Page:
One OS to Rule them All

In the last 48 hours, Microsoft announced two things which tickled my fancy. The first is updates to Microsoft Office, which – as rumoured – is likely to be the implementation of Dark Mode across all of its Office products – which is great for a heavy iOS user like me. The other is that they will be holding a hardware event in New York at the start of October, again – another rumour – likely to bring with it a dual-screen Surface Pro.

As part of some comments on some news article (I have a few Microsoft-specific blogs on rotation, including MSPoweruser and On MSFT), I mentioned that I would absolutely be interested in upgrading from a Mac to a Surface if they introduced USB-C in as standard (like they have with the iPad Pro, and the MacBook). I think we’ve reached an age now where pushing ahead with the best in technology, like the USB-C, should be the norm. It’s no longer ‘innovative’, it’s standard. If I’m buying the latest, greatest product, then I want the latest, greatest offering.

But no, that’s not what the internet picked up on, did they?

Instead, and I’m paraphrasing, the response went along the lines of: well, if you like Windows so much, you should have abandoned Apple long-ago.

Now, make no mistake about it – I love my Apple products. I am yet to find a single piece of Apple hardware that hasn’t been able to withstand everything I throw at it – up-to-and-including my three kids. Consider also, that most products I use from Microsoft are now available on iOS, then it’s largely only gaming and a few specific pieces of software (like Visio) that require me to either dual-boot into Windows, or use another computer for. But that being said, I don’t hate using my Windows computers when I do have to use them either. I think Windows 10 is as close to the perfect version of Windows as I’ve seen since they launched Windows 95, and now with Xbox Game Pass Ultimate, I’ve found myself using my Windows PC’s more-and-more. Couple that with the fact that most of my services are web-based, then it really doesn’t matter what hardware I’m on most of the time.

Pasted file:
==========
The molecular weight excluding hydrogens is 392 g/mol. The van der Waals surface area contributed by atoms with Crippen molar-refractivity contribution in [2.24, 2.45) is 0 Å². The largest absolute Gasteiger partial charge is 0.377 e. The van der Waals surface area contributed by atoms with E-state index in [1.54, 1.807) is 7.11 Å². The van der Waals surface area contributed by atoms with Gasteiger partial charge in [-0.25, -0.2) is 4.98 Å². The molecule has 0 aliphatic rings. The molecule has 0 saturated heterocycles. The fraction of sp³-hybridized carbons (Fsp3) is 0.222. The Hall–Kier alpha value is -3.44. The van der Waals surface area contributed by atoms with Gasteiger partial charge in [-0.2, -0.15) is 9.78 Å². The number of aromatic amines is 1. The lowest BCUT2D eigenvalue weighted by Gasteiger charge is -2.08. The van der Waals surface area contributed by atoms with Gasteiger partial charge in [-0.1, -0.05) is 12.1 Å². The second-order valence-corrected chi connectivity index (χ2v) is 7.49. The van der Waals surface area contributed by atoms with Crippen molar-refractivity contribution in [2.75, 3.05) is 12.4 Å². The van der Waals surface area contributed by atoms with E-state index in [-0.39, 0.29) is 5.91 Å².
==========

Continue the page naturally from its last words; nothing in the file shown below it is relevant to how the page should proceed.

Right now, I’m writing this on my Surface 2, with my MacBook beside me showing my Google calendar for the week on Microsoft Edge Dev while notifications go off on my Apple iPhone.

All that’s missing is a bit of a Ubuntu on my desk and I’d have the whole family together.

So, like all of these other fringe arguments, my point remains the same – why is this a zero-sum issue? Why can’t I like iOS and MacOS and Windows and Linux equally and at the same time? Why and how does my decision to like one-or-more ‘other’ products lessen your enjoyment? Sure, there is enough marketing out there that will make you feel like your choice is the superior one (Remember: “Hi, I’m a Mac.” “And I’m a PC.”), but surely there is enough education out there now to recognise fluff versus feelings and preference.

Back when Xbox One launched under Don Mattrick, there were very real issues when it came to console choice. There was a clear divide about why Xbox sucked and PlayStation was better, and Microsoft adapted their product based on those decisions. These days, the products are like-for-like, and silly historical quibbles belong in the past. Right now, Windows and Mac are in the same position: like-for-like.

You don’t need to be a Mac or a PC person – you can be a little bit of both.

And tell the internet to keep their opinions to themselves.

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